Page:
The collaborative creative process which is so evident in their performance, especially on their self-titled debut CD, is a result of equal contribution from all group members; Read and fellow fiddler Julie Metcalf trade off on lead and harmony throughout, and the women work together on writing and bringing songs to the group for composition, arrangement, practice and performance, which speaks to both the strength of Berklee’s program and those it attracts and nurtures. And Berklee has been highly supportive of the group, bringing them onstage for commencement to perform their own Cape Breton-style arrangements of songs by honorary degree recipients Linda Rondstadt and Smokey Robinson; award-winning fiddler and foot percussionist Ivonne Hernandez, one of the group’s founding members, was also featured as a notable graduate in the ceremony’s press release.

Here’s a few artist-approved video covers from the Folk Arts Quartet, taken by yours truly at this year’s Falcon Ridge Folk Fest…plus a studio version of Waterlily from the Folk Arts Quartet’s incredible and highly recommended self-titled debut album, a few bonus covers featuring new and founding members on vocals, and a pair of great covers from other Berklee bluegrass artists spotted at Grey Fox and Falcon Ridge over the past few weeks.

Of course, there are other reasons why Boston has long been a hotbed of folk and traditional music: its Irish population, seminal folk clubs and coffeehouses such as Club Passim and house concerts such as the Notlob series, long-standing traditions of and areas for busking. The high concentration of colleges which bring young people into the area as fans and members of the talent pool are a strong factor as well: the New England Conservatory, for example, just down the street from Berklee, nurtured the talents of Aoife O’Donovan of Crooked Still, and Sarah Jarosz, who we featured in April, will attend the school this fall.

Those interested in watching the local scene are especially encouraged to keep an eye on other festivals coming up in and around Boston, including ICONS this fall, and both the BCMFest and the Joe Val Bluegrass Festival this winter. And if you’re in Cambridge and have a chance to attend, I highly recommend attending Sub Rosa, a semi-regular in-the-round Lizard Lounge residency hosted by Cover Lay Down favorite Rose Polenzani, featuring Alastair Moock, Catie Curtis, Jennifer Kimball, Aoife O’Donovan, Anne Heaton, and a dozen or more other young players and songwriters from the Boston area, many of whom will be performing at the Boston Folk Festival on September 13th.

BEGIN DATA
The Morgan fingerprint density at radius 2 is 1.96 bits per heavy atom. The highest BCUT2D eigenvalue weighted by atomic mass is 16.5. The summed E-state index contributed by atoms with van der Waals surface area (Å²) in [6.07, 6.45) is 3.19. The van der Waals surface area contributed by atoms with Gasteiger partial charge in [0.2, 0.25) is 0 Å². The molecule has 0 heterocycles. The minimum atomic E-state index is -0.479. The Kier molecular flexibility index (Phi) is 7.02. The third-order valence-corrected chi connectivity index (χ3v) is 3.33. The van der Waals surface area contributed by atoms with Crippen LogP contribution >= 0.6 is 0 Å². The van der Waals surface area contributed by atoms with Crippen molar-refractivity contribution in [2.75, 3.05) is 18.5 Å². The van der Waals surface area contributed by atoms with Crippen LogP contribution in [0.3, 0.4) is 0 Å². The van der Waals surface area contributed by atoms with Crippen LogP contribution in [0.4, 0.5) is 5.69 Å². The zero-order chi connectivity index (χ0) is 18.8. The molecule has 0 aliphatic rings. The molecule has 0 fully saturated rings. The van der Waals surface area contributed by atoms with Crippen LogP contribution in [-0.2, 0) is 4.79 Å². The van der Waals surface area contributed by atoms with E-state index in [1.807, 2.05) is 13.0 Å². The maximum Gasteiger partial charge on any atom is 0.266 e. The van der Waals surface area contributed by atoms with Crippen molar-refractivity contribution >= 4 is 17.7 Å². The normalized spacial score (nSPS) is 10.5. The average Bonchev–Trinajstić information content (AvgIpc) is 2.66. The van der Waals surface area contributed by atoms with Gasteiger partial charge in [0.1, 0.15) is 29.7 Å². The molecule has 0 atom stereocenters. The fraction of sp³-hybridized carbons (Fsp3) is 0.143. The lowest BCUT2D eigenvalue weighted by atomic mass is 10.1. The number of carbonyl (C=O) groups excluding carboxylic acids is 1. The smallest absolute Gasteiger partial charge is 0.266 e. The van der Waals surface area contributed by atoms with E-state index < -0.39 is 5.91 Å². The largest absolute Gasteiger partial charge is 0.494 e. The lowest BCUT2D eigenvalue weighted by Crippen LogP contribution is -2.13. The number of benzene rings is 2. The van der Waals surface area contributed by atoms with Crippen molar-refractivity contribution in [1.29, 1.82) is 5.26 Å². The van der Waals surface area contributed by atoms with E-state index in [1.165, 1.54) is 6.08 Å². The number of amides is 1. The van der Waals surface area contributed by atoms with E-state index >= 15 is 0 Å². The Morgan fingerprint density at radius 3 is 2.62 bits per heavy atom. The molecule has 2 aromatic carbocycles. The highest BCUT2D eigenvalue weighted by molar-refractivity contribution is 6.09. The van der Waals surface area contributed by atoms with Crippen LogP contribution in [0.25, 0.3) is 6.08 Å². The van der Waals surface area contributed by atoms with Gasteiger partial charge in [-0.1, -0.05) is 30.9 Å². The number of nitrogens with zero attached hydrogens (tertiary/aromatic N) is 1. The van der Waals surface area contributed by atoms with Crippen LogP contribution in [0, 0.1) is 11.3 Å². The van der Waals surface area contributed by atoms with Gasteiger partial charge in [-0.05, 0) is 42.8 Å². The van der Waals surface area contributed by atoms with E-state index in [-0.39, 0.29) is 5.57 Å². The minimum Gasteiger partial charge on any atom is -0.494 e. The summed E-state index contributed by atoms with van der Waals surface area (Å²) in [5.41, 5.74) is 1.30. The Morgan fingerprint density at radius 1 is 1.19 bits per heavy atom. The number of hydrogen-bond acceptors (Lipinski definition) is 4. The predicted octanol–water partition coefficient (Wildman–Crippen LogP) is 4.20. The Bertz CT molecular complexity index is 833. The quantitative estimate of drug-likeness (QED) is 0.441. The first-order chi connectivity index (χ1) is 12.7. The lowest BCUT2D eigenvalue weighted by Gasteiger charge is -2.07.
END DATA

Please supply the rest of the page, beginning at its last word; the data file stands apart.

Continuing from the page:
Polenzani recently posted the full soundboard recordings from a recent Sub Rosa, which includes some lovely covers and originals; you can pick up the full set from her blog, but here’s a pair of Rose’s own performances from that set, plus yet another installment in Rose’s ongoing collection of YouTube cover tunes: an absolutely gorgeous video of Polenzani, Heaton, Rose Cousins, and Laura Cortese covering Michael Jackson and Paul McCartney duet Say Say Say.
- Cover Lay Down


Folk Arts Quartet (2009)



Folk Arts Quartet (FAQ) fuses the worlds of folk and chamber music in a wild amalgam they call ChamberGrass. With firm roots in Celtic and American fiddle styles, FAQ enlivens traditional tunes and new compositions through innovative arrangements, recordings, and performances.

“It’s not uncommon for a modern string quartet to play some crossover material,” remarks cellist Liz Davis Maxfield, “but what we’re doing is different. We aren’t a classical quartet playing ‘an arrangement of a folk tunes.’ We are fundamentally folk musicians, who know the traditions and styles, but we also happen to have extensive technical training and chamber music experience.”

The founding members of Folk Arts Quartet met in 2008 while studying at Berklee College of Music (Boston, MA), piloting their groovy, contemporary arrangements in Boston’s fertile folk music scene. At Berklee, FAQ had the honor of being mentored by some of today’s best contemporary string players, including Eugene Friesen, Mads Tolling, and John McGann. FAQ’s sound quickly grew in popularity as the quartet performed for audiences at venues such as Club Passim and WGBH’s St. Patrick’s Day Celtic Sojourn.

“Evidently passionate and extremely tight, it was an absolute delight to see them perform,” wrote Anja McCloskey, writer for Wears the Trousers Magazine.

Scots Trad Music Award winner and FAQ mentor, Natalie Haas, said “The Folk Arts Quartet is comprised of four incredibly talented young [musicians], each bringing her own unique style of fiddling to this group, which is the first of its kind in the Celtic genre. They are taking the string world by storm with their zesty arrangements of both traditional and original tunes, blending the raw, folksy sounds of a string band with the sophistication and grace of a classical string quartet.”

In March 2009, FAQ released its debut, self-titled album prior to spending the summer touring throughout the U.S. and Canada. In response to FAQ’s performance on the main stage of Falcon Ridge Folk Festival, the Festival’s musical director touted FAQ as one of her “favorite bands to watch this year.” (Cover Lay Down, 8/09)

In late 2009 FAQ “hibernated” while Liz accepted a Fulbright grant to pursue a year-long study and research program at the Irish World Academy of Music and Dance (University of Limerick, Ireland). Meanwhile, others of the founding members also pursued other musical projects.

In summer 2010, FAQ returns to the scene with a new lineup—welcoming Jenna Moynihan and Lea Kirstein—and tours in New England, New York, Philadelphia, Saskatchewan, and British Columbia.